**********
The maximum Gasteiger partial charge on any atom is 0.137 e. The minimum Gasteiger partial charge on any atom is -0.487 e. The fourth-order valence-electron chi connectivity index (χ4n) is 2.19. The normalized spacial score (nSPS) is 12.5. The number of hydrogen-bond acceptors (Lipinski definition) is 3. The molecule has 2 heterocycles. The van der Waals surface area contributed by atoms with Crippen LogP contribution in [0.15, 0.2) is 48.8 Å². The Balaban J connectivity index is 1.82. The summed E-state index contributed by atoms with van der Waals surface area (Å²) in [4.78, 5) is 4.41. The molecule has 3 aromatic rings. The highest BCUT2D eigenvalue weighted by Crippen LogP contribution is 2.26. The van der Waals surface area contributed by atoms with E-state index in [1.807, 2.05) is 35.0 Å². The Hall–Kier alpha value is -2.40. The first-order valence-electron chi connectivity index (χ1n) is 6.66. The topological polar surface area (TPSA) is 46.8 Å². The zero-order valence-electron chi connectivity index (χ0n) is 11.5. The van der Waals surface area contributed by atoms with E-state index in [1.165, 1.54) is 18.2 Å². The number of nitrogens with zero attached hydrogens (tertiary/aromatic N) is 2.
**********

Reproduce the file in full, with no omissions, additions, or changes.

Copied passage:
The maximum Gasteiger partial charge on any atom is 0.137 e. The minimum Gasteiger partial charge on any atom is -0.487 e. The fourth-order valence-electron chi connectivity index (χ4n) is 2.19. The normalized spacial score (nSPS) is 12.5. The number of hydrogen-bond acceptors (Lipinski definition) is 3. The molecule has 2 heterocycles. The van der Waals surface area contributed by atoms with Crippen LogP contribution in [0.15, 0.2) is 48.8 Å². The Balaban J connectivity index is 1.82. The summed E-state index contributed by atoms with van der Waals surface area (Å²) in [4.78, 5) is 4.41. The molecule has 3 aromatic rings. The highest BCUT2D eigenvalue weighted by Crippen LogP contribution is 2.26. The van der Waals surface area contributed by atoms with E-state index in [1.807, 2.05) is 35.0 Å². The Hall–Kier alpha value is -2.40. The first-order valence-electron chi connectivity index (χ1n) is 6.66. The topological polar surface area (TPSA) is 46.8 Å². The zero-order valence-electron chi connectivity index (χ0n) is 11.5. The van der Waals surface area contributed by atoms with E-state index in [1.165, 1.54) is 18.2 Å². The number of nitrogens with zero attached hydrogens (tertiary/aromatic N) is 2.